Identity Crisis of Enkidu and

Topics: Gender, Love, Epic of Gilgamesh Pages: 5 (1979 words) Published: October 8, 1999
In this paper, I seek to explore the identities and relationships between Gilgamesh and Enkidu in the epic poem of Gilgamesh, up through Enkidu's death. I will explore the gender identity of each independently and then in relation to each other, and how their gender identity influences that relationship. I will also explore other aspects of their identity and how they came to their identities as well, through theories such as social conditioning. I will investigate the possibility that Gilgamesh and Enkidu enjoy a homosexual relationship, since modern times allow such investigations which only 20 years ago were considered extemporaneous to ancient texts by traditions western conventions. Conversely, I will also consider the possibility of a heterosexual male-male relationship in the terms of Platonic love. In addition to this, I will touch briefly at times on the unique relationship each has to a world that is caught up in a change from nature and natural things to what we call a civilized life, or an urban life. In the beginning of the epic poem Gilgamesh, the main character Gilgamesh is conveyed as a generally immoral human, his genesis mythically coming from the gods. "Two thirds they made him god and one third man." (19, Norton; "Gilgamesh"). He also is said to have a perfect body, which is a trait of godliness in many ancient cultures. "When the gods created Gilgamesh they gave him a perfect body." (18, Norton; "Gilgamesh). Here again it is obvious that the myth says Gilgamesh is from the same stuff as the gods. He is known for taking whatever he desires "His lust leaves no virgin to her lover, neither the warriors daughter or the wife's noble." (19, Norton; "Gilgamesh"). He has the arrogance and audacity to simply take anything that he considers in his kingdom. Clearly, at least early on in the story, the actions of Gilgamesh mirror that of his mythical genealogy from the gods, who live by a different moral code than that of civilized humans. At the same time however, Gilgamesh is certainly portrayed in the story as magnificent and capable of incredible things, such as the building of the walls and Rampart in Uruk. "Climb upon the wall of Uruk; walk along it, I say; regard the foundation terrace and examine the masonry: is it not burnt brick and good?" (19, Norton; Gilgamesh). So at the same time as the people detest Gilgamesh, it is also evident that he has done great things for civilization. This admiration so early in the story of a man who is obviously morally corrupt open up the possibility that he may at some point in the story change into something else. That change will come greatly as a result of a man in the story named Enkidu, who the gods create to be the equal of Gilgamesh and to stop his tyranny. Unlike Gilgamesh who seems to come out of civilization from the start of the poem, Enkidu comes from nature and the wild. "Enkidu ate grass in the hills with the gazelle and lurked with wild beasts at the water holes; he had joy of the water with the herds of wild game." (19, Norton; "Gilgamesh"). It is also obvious in the poem that the gods create Enkidu as well in order to balance Gilgamesh. After a while however, a trapper finds Enkidu, which is a kind of bridge between civilized life in the city and wild life in nature. The trapper the goes to tell Gilgamesh of the one he saw who seems to be as strong and of the same genesis as Gilgamesh himself. Gilgamesh then orders that a harlot to be sent to change Enkidu in a way such that "…the game of the wilderness will surely reject him." (20, Norton; "Gilgamesh"). This is the first proof we have for Enkidu that he does have sex with women, as they spend time together in the woods. After this, Enkidu grows week and he beasts run from him. "Enkidu was grown weak, for wisdom was in him, and the thoughts of a man were in his heart." (20, Norton; "Gilgamesh"). Also interesting here is the fact that Enkidu is changed by a woman, and in...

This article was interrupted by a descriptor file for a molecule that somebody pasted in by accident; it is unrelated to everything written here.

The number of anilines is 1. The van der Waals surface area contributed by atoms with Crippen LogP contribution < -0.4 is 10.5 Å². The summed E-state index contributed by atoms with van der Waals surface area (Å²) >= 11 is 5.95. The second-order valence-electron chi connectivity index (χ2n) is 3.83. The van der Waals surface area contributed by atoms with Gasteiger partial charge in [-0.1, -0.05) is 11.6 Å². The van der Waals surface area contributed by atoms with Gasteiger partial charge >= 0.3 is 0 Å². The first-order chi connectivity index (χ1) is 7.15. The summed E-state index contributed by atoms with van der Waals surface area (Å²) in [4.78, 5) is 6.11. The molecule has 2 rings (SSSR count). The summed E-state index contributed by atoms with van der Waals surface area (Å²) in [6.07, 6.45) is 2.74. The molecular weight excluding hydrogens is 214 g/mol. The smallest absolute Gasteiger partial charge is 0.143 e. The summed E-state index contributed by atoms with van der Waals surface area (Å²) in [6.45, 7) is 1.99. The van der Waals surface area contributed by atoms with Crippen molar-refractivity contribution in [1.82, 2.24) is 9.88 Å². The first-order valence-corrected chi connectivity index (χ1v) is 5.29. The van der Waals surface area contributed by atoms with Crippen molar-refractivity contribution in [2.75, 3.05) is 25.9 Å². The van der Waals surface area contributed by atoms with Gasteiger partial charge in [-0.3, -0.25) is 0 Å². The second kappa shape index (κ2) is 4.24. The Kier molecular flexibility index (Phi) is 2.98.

Bibliography: Uknown Author. "Gilgamesh." In The Norton Anthology of World Masterpieces, the
Western Tradition, Seventh Edition, Volume 1. Ed. Sarah Lawall and Maynard Mack.
New York: W.W. Norton and Company, Inc., 1999. 18-35.
Doty, William G. Myths of Masculinity. New York: The Crossroad Publishing Company,
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Sayers, Janet. Sexual Contradictions. New York: Tavistock Publications Ltd., 1986. 23-34.
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